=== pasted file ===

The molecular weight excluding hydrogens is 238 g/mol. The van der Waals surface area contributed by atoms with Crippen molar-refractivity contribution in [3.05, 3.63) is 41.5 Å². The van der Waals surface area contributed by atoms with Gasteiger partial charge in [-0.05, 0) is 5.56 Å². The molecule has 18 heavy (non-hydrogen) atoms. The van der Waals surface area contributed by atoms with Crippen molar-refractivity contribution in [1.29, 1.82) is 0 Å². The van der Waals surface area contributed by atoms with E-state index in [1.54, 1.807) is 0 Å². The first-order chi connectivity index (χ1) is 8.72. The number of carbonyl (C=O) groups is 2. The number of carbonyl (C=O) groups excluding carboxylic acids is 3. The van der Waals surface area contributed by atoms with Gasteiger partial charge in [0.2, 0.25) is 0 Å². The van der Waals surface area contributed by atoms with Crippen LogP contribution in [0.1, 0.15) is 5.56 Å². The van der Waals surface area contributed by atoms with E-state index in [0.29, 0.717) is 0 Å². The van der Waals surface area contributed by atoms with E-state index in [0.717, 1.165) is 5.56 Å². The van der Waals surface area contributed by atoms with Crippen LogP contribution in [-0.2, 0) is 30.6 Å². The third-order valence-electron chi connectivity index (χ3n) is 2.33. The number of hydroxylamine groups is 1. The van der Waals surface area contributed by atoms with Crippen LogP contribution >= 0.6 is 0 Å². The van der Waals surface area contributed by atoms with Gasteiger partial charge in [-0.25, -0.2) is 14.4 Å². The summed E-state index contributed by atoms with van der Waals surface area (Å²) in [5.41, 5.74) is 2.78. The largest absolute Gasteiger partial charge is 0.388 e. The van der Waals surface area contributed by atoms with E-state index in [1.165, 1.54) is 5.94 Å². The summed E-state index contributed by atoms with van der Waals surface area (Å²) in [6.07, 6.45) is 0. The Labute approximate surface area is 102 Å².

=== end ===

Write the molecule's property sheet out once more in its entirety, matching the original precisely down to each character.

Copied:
The molecular weight excluding hydrogens is 238 g/mol. The van der Waals surface area contributed by atoms with Crippen molar-refractivity contribution in [3.05, 3.63) is 41.5 Å². The van der Waals surface area contributed by atoms with Gasteiger partial charge in [-0.05, 0) is 5.56 Å². The molecule has 18 heavy (non-hydrogen) atoms. The van der Waals surface area contributed by atoms with Crippen molar-refractivity contribution in [1.29, 1.82) is 0 Å². The van der Waals surface area contributed by atoms with E-state index in [1.54, 1.807) is 0 Å². The first-order chi connectivity index (χ1) is 8.72. The number of carbonyl (C=O) groups is 2. The number of carbonyl (C=O) groups excluding carboxylic acids is 3. The van der Waals surface area contributed by atoms with Gasteiger partial charge in [0.2, 0.25) is 0 Å². The van der Waals surface area contributed by atoms with Crippen LogP contribution in [0.1, 0.15) is 5.56 Å². The van der Waals surface area contributed by atoms with E-state index in [0.29, 0.717) is 0 Å². The van der Waals surface area contributed by atoms with E-state index in [0.717, 1.165) is 5.56 Å². The van der Waals surface area contributed by atoms with Crippen LogP contribution in [-0.2, 0) is 30.6 Å². The third-order valence-electron chi connectivity index (χ3n) is 2.33. The number of hydroxylamine groups is 1. The van der Waals surface area contributed by atoms with Crippen LogP contribution >= 0.6 is 0 Å². The van der Waals surface area contributed by atoms with Gasteiger partial charge in [-0.25, -0.2) is 14.4 Å². The summed E-state index contributed by atoms with van der Waals surface area (Å²) in [5.41, 5.74) is 2.78. The largest absolute Gasteiger partial charge is 0.388 e. The van der Waals surface area contributed by atoms with E-state index in [1.165, 1.54) is 5.94 Å². The summed E-state index contributed by atoms with van der Waals surface area (Å²) in [6.07, 6.45) is 0. The Labute approximate surface area is 102 Å².